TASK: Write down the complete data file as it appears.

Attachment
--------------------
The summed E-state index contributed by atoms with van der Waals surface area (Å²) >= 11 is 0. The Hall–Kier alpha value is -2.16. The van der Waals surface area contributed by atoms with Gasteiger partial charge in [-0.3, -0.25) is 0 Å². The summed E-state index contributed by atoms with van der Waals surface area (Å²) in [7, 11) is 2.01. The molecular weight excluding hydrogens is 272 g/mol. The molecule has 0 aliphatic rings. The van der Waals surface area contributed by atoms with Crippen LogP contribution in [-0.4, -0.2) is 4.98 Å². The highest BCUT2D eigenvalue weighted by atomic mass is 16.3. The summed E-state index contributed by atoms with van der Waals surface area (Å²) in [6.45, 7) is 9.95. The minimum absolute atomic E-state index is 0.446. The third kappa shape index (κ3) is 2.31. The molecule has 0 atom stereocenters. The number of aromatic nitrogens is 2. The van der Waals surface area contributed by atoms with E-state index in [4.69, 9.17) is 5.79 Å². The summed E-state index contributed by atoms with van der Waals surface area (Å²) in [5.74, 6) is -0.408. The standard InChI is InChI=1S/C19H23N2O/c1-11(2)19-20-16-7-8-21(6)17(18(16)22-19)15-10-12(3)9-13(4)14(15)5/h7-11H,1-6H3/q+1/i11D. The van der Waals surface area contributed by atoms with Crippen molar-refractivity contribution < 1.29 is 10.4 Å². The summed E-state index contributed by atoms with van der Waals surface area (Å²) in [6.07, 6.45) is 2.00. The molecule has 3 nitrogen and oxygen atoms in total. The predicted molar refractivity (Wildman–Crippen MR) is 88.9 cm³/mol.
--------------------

The summed E-state index contributed by atoms with van der Waals surface area (Å²) >= 11 is 0. The Hall–Kier alpha value is -2.16. The van der Waals surface area contributed by atoms with Gasteiger partial charge in [-0.3, -0.25) is 0 Å². The summed E-state index contributed by atoms with van der Waals surface area (Å²) in [7, 11) is 2.01. The molecular weight excluding hydrogens is 272 g/mol. The molecule has 0 aliphatic rings. The van der Waals surface area contributed by atoms with Crippen LogP contribution in [-0.4, -0.2) is 4.98 Å². The highest BCUT2D eigenvalue weighted by atomic mass is 16.3. The summed E-state index contributed by atoms with van der Waals surface area (Å²) in [6.45, 7) is 9.95. The minimum absolute atomic E-state index is 0.446. The third kappa shape index (κ3) is 2.31. The molecule has 0 atom stereocenters. The number of aromatic nitrogens is 2. The van der Waals surface area contributed by atoms with E-state index in [4.69, 9.17) is 5.79 Å². The summed E-state index contributed by atoms with van der Waals surface area (Å²) in [5.74, 6) is -0.408. The standard InChI is InChI=1S/C19H23N2O/c1-11(2)19-20-16-7-8-21(6)17(18(16)22-19)15-10-12(3)9-13(4)14(15)5/h7-11H,1-6H3/q+1/i11D. The van der Waals surface area contributed by atoms with Crippen molar-refractivity contribution < 1.29 is 10.4 Å². The summed E-state index contributed by atoms with van der Waals surface area (Å²) in [6.07, 6.45) is 2.00. The molecule has 3 nitrogen and oxygen atoms in total. The predicted molar refractivity (Wildman–Crippen MR) is 88.9 cm³/mol.